Tackling competition is easier than changing human behaviour, and that's the challenge Kotak Mahindra Bank seems to be up against. The bank's latest campaign, which is an extension of its previous 'Subbu sab jaanta hai' (Subbu knows it all) campaign, continues to urge people with the higher, more attractive interest rate on savings account on balance above Rs 1 lakh. Besides giving the brand's live mascot 'Subbu' (played by Vinay Pathak) a miss, the current campaign addresses so called "fence sitters" with the message "Why are you stuck on four per cent, when six per cent is greater?"
The three-film campaign is conceptualised and executed by Cartwheel Creative Consultancy. While one film shows a man in an elevator stuck on the 4th floor, another shows a man waiting for his token number to be called. In the third film, a woman in a car hears her GPS monitor telling her that six is greater than four. The films reiterate that those stuck on 'four' may be the only ones left, who haven't yet opened an account with Kotak Mahindra despite knowing the that the bank offers 6 per cent rate of interest per annum.
While the campaign is largely led by television, it is supported by targeted outdoor, cinema and digital media. In outdoor, the bank says it has an "impactful property" in T3 of Delhi airport where it has 168 sites. In fact, the bank has invested extensively in outdoor properties in the Mumbai-Delhi corridor since people commuting between the two cities form an important target group for the bank.
'Subbu' worked well for the brand in its earlier campaigns. Why then the decision to do away with it this time? Karthi Marshan, executive vice-president and head, group marketing, Kotak Mahindra Bank, clarifies that Subbu has been put on "pause" and the brand has not decided to do away with him. "Our internal research showed that Subbu was becoming 'wall-paperish'. People tuned out when they saw him as they thought they knew what Subbu was going to say," says Marshan, adding that while the character has high retention value, it looked like people had stopped grasping the message.
The brand, therefore, felt the need to try a different tactic by opting for inanimate objects. "Indians by nature are touchy. We had to be more subtle in our message rather than rub people's face in it," Marshan states. While brands have carried out dry humour ad campaigns abroad, it wouldn't be taken that well here, he opines.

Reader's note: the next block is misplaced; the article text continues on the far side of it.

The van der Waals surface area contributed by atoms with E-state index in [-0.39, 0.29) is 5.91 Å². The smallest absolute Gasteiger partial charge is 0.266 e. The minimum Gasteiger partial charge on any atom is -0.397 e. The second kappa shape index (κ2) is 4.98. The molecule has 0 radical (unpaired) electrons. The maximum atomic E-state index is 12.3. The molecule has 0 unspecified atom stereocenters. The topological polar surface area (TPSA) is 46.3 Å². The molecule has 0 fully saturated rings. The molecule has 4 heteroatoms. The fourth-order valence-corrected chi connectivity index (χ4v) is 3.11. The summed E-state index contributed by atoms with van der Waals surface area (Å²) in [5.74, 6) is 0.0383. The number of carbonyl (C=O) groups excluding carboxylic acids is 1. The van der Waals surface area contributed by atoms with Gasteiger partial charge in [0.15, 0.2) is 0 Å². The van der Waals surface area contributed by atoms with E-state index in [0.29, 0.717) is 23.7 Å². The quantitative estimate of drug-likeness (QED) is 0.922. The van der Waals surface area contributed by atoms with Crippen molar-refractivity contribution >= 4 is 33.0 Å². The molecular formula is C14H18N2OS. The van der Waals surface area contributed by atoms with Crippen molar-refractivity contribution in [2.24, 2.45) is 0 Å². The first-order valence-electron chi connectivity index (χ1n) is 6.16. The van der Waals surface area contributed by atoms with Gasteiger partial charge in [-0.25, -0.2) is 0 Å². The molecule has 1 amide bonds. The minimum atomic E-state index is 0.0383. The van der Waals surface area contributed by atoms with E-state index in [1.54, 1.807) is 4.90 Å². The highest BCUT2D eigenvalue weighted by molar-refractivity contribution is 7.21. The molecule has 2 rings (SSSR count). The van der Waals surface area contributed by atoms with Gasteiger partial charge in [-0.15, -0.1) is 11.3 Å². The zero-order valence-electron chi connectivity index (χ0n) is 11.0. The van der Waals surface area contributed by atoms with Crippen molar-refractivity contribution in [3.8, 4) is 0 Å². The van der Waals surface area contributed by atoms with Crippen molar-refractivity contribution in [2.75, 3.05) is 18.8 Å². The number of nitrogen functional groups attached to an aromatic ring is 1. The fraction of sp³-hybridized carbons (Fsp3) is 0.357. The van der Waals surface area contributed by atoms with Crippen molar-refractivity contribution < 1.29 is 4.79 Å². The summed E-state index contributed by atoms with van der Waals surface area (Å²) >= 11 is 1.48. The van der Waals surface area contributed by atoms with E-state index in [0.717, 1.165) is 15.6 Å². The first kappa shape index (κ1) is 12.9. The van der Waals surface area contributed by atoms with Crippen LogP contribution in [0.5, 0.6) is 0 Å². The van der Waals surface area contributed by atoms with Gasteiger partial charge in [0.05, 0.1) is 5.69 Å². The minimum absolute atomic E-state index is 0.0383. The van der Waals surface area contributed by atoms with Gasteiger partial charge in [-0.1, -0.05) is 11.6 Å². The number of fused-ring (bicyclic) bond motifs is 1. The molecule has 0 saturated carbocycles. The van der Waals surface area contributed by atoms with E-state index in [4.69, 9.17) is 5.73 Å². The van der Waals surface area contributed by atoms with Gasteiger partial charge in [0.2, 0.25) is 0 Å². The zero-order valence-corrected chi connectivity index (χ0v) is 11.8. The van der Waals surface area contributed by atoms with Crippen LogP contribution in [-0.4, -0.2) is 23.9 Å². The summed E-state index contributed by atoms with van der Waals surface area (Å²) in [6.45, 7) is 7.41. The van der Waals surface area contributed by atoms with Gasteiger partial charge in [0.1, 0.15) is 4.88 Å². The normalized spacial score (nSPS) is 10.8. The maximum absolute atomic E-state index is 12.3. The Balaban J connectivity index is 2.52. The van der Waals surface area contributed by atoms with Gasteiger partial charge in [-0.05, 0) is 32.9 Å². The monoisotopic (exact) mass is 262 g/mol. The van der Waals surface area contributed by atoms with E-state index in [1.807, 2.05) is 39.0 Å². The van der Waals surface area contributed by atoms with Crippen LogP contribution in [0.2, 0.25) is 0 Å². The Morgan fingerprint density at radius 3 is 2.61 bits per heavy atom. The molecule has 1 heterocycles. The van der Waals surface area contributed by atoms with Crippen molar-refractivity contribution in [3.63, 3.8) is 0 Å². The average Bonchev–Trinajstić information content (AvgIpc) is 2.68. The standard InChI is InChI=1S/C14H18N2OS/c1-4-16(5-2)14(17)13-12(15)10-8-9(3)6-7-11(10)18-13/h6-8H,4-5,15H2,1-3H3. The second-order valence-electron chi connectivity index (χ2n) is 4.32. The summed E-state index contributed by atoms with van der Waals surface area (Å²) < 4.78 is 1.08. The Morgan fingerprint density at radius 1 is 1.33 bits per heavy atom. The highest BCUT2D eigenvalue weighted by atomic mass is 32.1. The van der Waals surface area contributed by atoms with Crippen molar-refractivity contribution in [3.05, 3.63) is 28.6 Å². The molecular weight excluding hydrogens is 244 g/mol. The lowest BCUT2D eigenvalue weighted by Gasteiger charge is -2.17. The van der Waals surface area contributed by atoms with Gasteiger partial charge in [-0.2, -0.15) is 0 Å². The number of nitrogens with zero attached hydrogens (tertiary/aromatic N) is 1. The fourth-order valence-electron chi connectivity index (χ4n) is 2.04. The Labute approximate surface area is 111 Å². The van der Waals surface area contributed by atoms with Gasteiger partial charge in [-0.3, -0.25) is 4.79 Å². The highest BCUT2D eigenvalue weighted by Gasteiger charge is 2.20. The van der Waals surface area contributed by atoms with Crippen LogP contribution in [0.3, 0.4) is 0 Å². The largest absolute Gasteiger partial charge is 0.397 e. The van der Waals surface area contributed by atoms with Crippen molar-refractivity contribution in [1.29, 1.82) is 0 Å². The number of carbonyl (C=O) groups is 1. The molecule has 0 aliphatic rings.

In fact, the campaigns launched since 2011, when the bank started the 6 per cent value proposition, have worked well for the brand. In mere three years, the bank has growth three times in terms of the money parked in its savings accounts, and has registered double the number of new customers, as compared to pre-2011. Having said that, there is still plenty of growth room and continuous reminders seem essential, Marshan feels.
While the initial campaign began on a rational note, the later films experimented with all the possible ways of connecting with the customers. "Aristotle spoke about how you need to persuade an audience by three appeals - ethos, pathos and logos. Our communication has been on similar lines," Marshan believes.
The current campaign's focus is on breaking people's inertia in switching over to Kotak Mahindra Bank. "So, inertia is our biggest enemy. My target customers are fully aware of the product proposition but many are not doing anything about it," he says. The reason for this could be that till 2011, when the regulation on savings account interest rates were lifted, people never gave much thought to savings account as the perception was that the interest rates were next to nothing.
Marshan, therefore, felt that he was creating a new market and more participants (read: competitor banks) offering similar or competing interest rates would only result in creating more noise for this value-proposition and lead to a win-win situation for everyone.
"Besides, I am taking share from larger, older entities, which don't seem to mind. Else, they haven't done anything in the last three years," Marshan notes.
Six of one?
The more compelling work in the category, Kanthy believes, acknowledges the fears, anxieties and emotions inherent in how people feel about money and the institutions that deal with it. "At the very least Subbu made the brand accessible with its attempt at the oddly likeable know-it-all. Perhaps, Subbu just ran out of interesting ways of saying the same thing," he opines.